Raw, Visceral Playing from the Moscow Philharmonic In Edinburgh

06/10/2011

  Prokofiev, Tchaikovsky, Mussorgsky: Nikita Boriso-Glebsky (violin), Moscow Philharmonic Orchestra, Yuri Simonov (conductor), Usher Hall, Edinburgh, 05.10.2011 (SRT)

Prokofiev: Romeo and Juliet (excerpts)
Tchaikovsky: Violin Concerto
Mussorgsky/Ravel: Pictures at an Exhibition

It’s often said nowadays that the distinctive national flavour of orchestras has died away in the 21st Century. It’s true that these days the RSNO can play French music as well as they do in Toulouse, and that many of the great central European orchestras are hard to tell apart, but the Russians have escaped this default homogeneity and they retain an utterly unique sound and style. Tonight’s concert couldn’t have been given by any orchestra west of Pskov.

Right from the opening of Prokofiev’s Montagues and Capulets, you could tell that the sound of the Moscow Philharmonic is something different. They play with sophistication and precision, but their priority is not refinement or panache: instead their emphasis is on raw, visceral engagement with the power of the music they are playing. They do not trade in finesse, but in primal energy. As part of that they tend to trade in extremes: the animalistic pounding that opened the Romeo and Juliet excerpts was proof of that, and even when they shaded down their tone for the later dances this was very clearly Verona seen through Russian eyes. Some might call this sound quality raw, and the brass in particular have an almost serrated roughness to their edge; but it works! So what if the trumpet for the opening of Mussorgsky’s Promenade was a touch out of tune? The cumulative effect was so great as to be awesome. I’ve never heard the climax of The Great Gate of Kiev sound so overwhelming, pulling out a new stop every time I felt the orchestra had reached their maximum. Elsewhere, it’s true, it wasn’t always as successful: the Ballet of the Unhatched Chicks tended to lumber and Baba Yaga’s hut, the one moment where you would expect the orchestra to go over the top, seemed curiously underpowered to my ears. But the swagger and strength of Gnomus and Bydlo made up for it, and you can forgive a lot when you hear the final pages of The Great Gate played with such hoary, brazen splendour.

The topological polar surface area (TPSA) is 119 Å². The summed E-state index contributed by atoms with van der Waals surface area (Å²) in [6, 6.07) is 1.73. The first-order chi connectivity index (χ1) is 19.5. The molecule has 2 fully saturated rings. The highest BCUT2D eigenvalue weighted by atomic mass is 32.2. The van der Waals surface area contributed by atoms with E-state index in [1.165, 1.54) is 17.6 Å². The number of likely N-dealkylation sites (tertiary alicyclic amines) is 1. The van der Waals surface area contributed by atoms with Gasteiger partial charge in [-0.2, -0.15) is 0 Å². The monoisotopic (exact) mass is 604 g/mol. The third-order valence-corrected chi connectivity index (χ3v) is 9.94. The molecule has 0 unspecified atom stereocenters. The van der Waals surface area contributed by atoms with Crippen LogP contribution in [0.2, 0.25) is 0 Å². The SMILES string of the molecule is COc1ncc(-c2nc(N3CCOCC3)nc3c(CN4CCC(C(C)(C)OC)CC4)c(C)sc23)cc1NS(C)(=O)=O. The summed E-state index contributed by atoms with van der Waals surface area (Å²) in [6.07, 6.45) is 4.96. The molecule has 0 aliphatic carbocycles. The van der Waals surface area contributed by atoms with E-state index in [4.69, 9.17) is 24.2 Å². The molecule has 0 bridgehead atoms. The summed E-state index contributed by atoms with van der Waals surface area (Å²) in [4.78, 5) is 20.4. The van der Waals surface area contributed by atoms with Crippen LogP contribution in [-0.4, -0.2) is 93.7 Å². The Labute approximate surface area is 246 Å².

This all-or-nothing approach didn’t suit the classical refinement of Tchaikovsky quite so well, but the big orchestral tuttis went with a swing and, at times, something of a sly wink. Soloist Nikita Boriso-Glebsky is a showman to his fingertips, but I couldn’t really imagine him playing this piece with anything other than a Russian orchestra, so distinctive is his style. He made the violin sing with throbbing passion at the lower end of its register, though could tend to shrillness at the top and was occasionally stretched in the quicker passages. Still, his reading was all of a piece with Simonov’s direction. More of an actor than a conductor. His tempi tended towards the slower side, but he directed his orchestra with a smile or a grimace rather than a firm beat: his hands barely every marked time, but tended instead to caress a phrase or change an expression. This was a unique evening, and I wouldn’t always want to hear this music performed in this way, but as an unrepeatable experience it will stick in my memory for a long time.


Simon Thompson

 

 

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